In hindsight: The benefits of remote work

After nearly two years of remote working, we’re reflecting on the benefits it holds for both employees and employers.

Lucy Hopwood Marketing Administrator at FMC Global Talent

Over the past two years, working from home has gone from being the norm for the minority of professionals to becoming commonplace for the majority. Whether you love or hate it, many of us have faced the reality of being crammed onto our dining room tables or in the corner of the spare bedroom with only a desktop for company.

In our previous Future of Work blog, we discussed the negative impacts working from home may have on both employees and employers. But it’s not all bad – research from Hibob has found that over half of surveyed participants prefer to work from home, with 64% preferring remote working.

As our FMC offices are now welcoming more staff back through the doors, we’re reflecting on the benefits remote working has presented us with over the past 18 months and going forward, how we, and other businesses, could look to incorporate some of them into our futures.

Here are just some of the positives of remote working we’ve discovered:


Arguably the biggest benefit of working from home is the lack of commute to the office. Missing the hustle and bustle of public transport or avoiding queuing in traffic not only saves you time and avoids stress from day to day, but also leaves more money in your pocket at the end of each month.

When combining this with smaller savings such as not having the temptation of joining colleagues for lunch or a post-shift pint, and not spending money on swanky new office wear, working from home really does see the pennies pile up. Not only do employees save on cash, but employers can too through reductions in office supplies, utility bills and other facilities.


On a similar note, things such as the lack of commute help to promote a positive work/life balance – from having extra time in bed each morning to the ability to switch off as soon as your working day ends. Logging out and instantly being able to get on with your evening undeniably leaves you with more ‘me’ time to spend how you please and in turn, improving employee wellbeing and morale.

Whilst it does run the risk of burn out if you allow yourself to overwork, the autonomous element of remote working can be beneficial to both employees and employers. With people having the opportunity to create a routine that suits them, they’re often more likely to be happy within their professional lives – leading to happier and higher performing employees.

Looking ahead, employers may need to consider implementing policies that continue to foster a positive work/life balance. Whether it’s implementing a reduced working week, offering a hybrid working arrangement, or more tailored responses, remote working has certainly put this at the forefront of the minds of both organisations and employees. Keep an eye out for future blogs on these topics!


From letting the dog out to catching up on household chores, remote working arguably holds a whole host of distractions that may impact productivity. However, research has found quite the opposite – with only 28% of remote employees surveyed by Hibob saying they are not able to perform their role well when working from home.

Giving employees the opportunity to create a working environment they’re comfortable in, alongside not having in-office distractions such as colleagues on the phone, companies are likely to see a more productive workforce, albeit often at the detriment of collaboration.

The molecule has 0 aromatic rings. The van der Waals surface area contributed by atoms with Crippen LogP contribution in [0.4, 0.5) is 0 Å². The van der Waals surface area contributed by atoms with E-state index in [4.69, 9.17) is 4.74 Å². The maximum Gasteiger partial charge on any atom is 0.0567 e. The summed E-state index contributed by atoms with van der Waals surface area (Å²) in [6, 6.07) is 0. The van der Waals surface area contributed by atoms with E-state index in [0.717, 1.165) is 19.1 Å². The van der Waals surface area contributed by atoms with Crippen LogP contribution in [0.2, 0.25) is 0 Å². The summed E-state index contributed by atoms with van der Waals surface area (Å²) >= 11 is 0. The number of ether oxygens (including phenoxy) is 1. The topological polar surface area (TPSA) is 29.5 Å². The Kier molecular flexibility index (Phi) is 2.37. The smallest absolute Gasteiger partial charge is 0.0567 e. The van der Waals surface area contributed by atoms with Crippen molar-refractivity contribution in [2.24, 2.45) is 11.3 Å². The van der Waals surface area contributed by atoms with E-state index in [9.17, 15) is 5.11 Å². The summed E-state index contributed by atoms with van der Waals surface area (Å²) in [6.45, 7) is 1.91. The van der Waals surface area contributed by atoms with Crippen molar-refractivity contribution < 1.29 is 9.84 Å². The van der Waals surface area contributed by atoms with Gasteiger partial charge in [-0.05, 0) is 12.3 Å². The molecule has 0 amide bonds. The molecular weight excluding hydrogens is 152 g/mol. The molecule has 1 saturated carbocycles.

Singapore-based travel company, Ctrip, ran a experiment where a selection of employees were offered the opportunity to work from home. They found that from a reduction in sick days and the number of calls per minute due to the convenience of being at home, productivity amongst remote employees rose by 13%.


With some companies now offering fully remote contracts, the world of work is more accessible than ever before. Declining a job due to distance is now a thing of the past for many – with arriving at work being as easy as a click of a button. This opens far more opportunities, allowing employees to work in a role they really want compared to one they settled for a closer to home but less satisfying position.

Not only does recruiting from a wider geographical area advantage staff, but employers who offer flexible working options benefit from access to a wider talent pool. In turn, candidates with more relevant experiences are likely to apply for positions and companies can diversify their workforce.

As a recruitment company, we’ve found in some instances remote working has helped companies to attract new suitable talent. Offering the option to work from home has led to an increase in candidates applying for positions as they’re able to perform the role without relocating.

Looking to the future

The argument of whether working from home or heading into the office is always going to be subjective – what works for one may not for another.

But what we can take from the past two years is how we can develop a working model that suits all. Moving forward, companies can adopt the benefits of remote working – whether this be a hybrid approach, new office policies or a cemented development strategy.

­­­­­The FMC Future of Work series aims to explore what the future holds for our professional lives. Over the next few months, we’ll be providing weekly updates where we’ll be discussing different aspects of how, where and when we work.

We’ll also be undertaking some research into what the future of work may look like for us all, and will be sharing our findings with you. There’ll be an opportunity for you to take part in a survey on what you think the future of work will look like, so keep an eye out on the FMC Blog for more information in the coming weeks.